Daniel Enriquez, 48, was riding the Q train into Manhattan on Sunday morning. A heartbroken family member tells ABC News that he was a son of Mexican immigrants with a masters from NYU and had a career in finance.
Police have no idea why he would be the target of gun violence.
“According to witnesses, the suspect was walking back and forth in the same train car, and without provocation, pulled out a gun and fired it at the victim at close range as the train was crossing the Manhattan Bridge,” said NYPD Chief Kenneth Corey.
The shooter then fled into the Canal Street station and ran off. Police say there is plenty of surveillance video to go through, but they have yet to share an image of the man they are looking for.
Enriquez was taken to Bellevue Hospital where he died of a gunshot wound to the chest.
The operator of that Q train released a statement through the TWU, describing his effort to give the wounded man chest compressions, saying,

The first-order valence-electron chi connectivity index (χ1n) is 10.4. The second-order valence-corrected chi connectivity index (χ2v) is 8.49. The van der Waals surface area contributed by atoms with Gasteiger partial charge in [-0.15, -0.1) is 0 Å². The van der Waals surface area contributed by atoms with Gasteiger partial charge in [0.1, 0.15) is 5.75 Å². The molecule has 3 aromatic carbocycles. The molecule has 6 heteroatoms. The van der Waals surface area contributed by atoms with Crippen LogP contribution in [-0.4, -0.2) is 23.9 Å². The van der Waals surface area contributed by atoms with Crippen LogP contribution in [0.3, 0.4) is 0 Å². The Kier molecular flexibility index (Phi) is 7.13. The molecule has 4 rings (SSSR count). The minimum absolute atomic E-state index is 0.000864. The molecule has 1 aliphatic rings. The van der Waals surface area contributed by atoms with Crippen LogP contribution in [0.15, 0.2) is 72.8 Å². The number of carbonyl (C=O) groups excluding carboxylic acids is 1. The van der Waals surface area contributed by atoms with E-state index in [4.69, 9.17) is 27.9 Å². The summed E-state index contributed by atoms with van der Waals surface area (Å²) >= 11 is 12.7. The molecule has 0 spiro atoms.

“I went to work expecting to do my regular job, not expecting be first person to a shooting, trying to help a person who was shot, someone with gunshot wound. We’re not trained for that. How can we mentally prepare for something like that?”
An eyewitness to the aftermath saw a lot of people running.
“Our car cleared out relatively quickly and so I just started following everyone else. Everyone isn’t running for no reason,” said Matthew Chavan of Brooklyn.
Fellow riders are now wondering how they will be safe.
Andrew Park rides to Canal Street for work and lives not far from where the subway attack targeting random riders happened in Sunset Park last month.
“I just cross my fingers every morning, hope that doesn’t happen. But yeah, I do feel unsafe,” Park said.
“Whenever I’m waiting for the train, I keep my hands off my pockets. I don’t stay too close to the platform edge, you know. I don’t like people standing behind me, because it’s not safe. So I guess you always have to keep your eyes open,” added Fred Ones.
Police are going over video and asking any witnesses to the shooting to come forward. They are hoping to develop leads that will lead to a quick arrest so subway riders can feel a little safer as they head into work during the week.
Anyone with information in regards to this incident is asked to call the NYPD’s Crime Stoppers Hotline at 1-800-577-TIPS (8477) or for Spanish, 1-888-57-PISTA (74782). All calls will be kept anonymous.
The public can also submit their tips by logging onto the Crime Stoppers website at WWW.NYPDCRIMESTOPPERS.COM, on Twitter @NYPDTips or by texting their tips to 274637 (CRIMES) then entering TIP577.
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